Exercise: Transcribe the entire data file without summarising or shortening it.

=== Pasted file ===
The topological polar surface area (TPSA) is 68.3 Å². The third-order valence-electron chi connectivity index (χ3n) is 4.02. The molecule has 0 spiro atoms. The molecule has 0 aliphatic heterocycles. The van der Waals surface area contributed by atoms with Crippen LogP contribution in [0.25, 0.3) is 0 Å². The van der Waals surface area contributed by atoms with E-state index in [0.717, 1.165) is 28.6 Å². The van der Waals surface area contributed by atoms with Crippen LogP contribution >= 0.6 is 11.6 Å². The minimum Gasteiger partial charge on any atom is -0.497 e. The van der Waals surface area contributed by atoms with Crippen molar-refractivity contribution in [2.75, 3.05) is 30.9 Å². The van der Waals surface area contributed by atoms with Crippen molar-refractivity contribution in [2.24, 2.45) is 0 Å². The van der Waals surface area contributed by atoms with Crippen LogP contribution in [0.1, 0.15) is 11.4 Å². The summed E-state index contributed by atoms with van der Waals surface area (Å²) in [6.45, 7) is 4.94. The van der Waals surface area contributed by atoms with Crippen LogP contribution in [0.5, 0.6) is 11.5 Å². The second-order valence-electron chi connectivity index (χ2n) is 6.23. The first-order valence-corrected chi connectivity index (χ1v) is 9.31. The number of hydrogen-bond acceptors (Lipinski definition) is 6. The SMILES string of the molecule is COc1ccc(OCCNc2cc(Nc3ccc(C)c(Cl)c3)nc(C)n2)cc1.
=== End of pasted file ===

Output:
The topological polar surface area (TPSA) is 68.3 Å². The third-order valence-electron chi connectivity index (χ3n) is 4.02. The molecule has 0 spiro atoms. The molecule has 0 aliphatic heterocycles. The van der Waals surface area contributed by atoms with Crippen LogP contribution in [0.25, 0.3) is 0 Å². The van der Waals surface area contributed by atoms with E-state index in [0.717, 1.165) is 28.6 Å². The van der Waals surface area contributed by atoms with Crippen LogP contribution >= 0.6 is 11.6 Å². The minimum Gasteiger partial charge on any atom is -0.497 e. The van der Waals surface area contributed by atoms with Crippen molar-refractivity contribution in [2.75, 3.05) is 30.9 Å². The van der Waals surface area contributed by atoms with Crippen molar-refractivity contribution in [2.24, 2.45) is 0 Å². The van der Waals surface area contributed by atoms with Crippen LogP contribution in [0.1, 0.15) is 11.4 Å². The summed E-state index contributed by atoms with van der Waals surface area (Å²) in [6.45, 7) is 4.94. The van der Waals surface area contributed by atoms with Crippen LogP contribution in [0.5, 0.6) is 11.5 Å². The second-order valence-electron chi connectivity index (χ2n) is 6.23. The first-order valence-corrected chi connectivity index (χ1v) is 9.31. The number of hydrogen-bond acceptors (Lipinski definition) is 6. The SMILES string of the molecule is COc1ccc(OCCNc2cc(Nc3ccc(C)c(Cl)c3)nc(C)n2)cc1.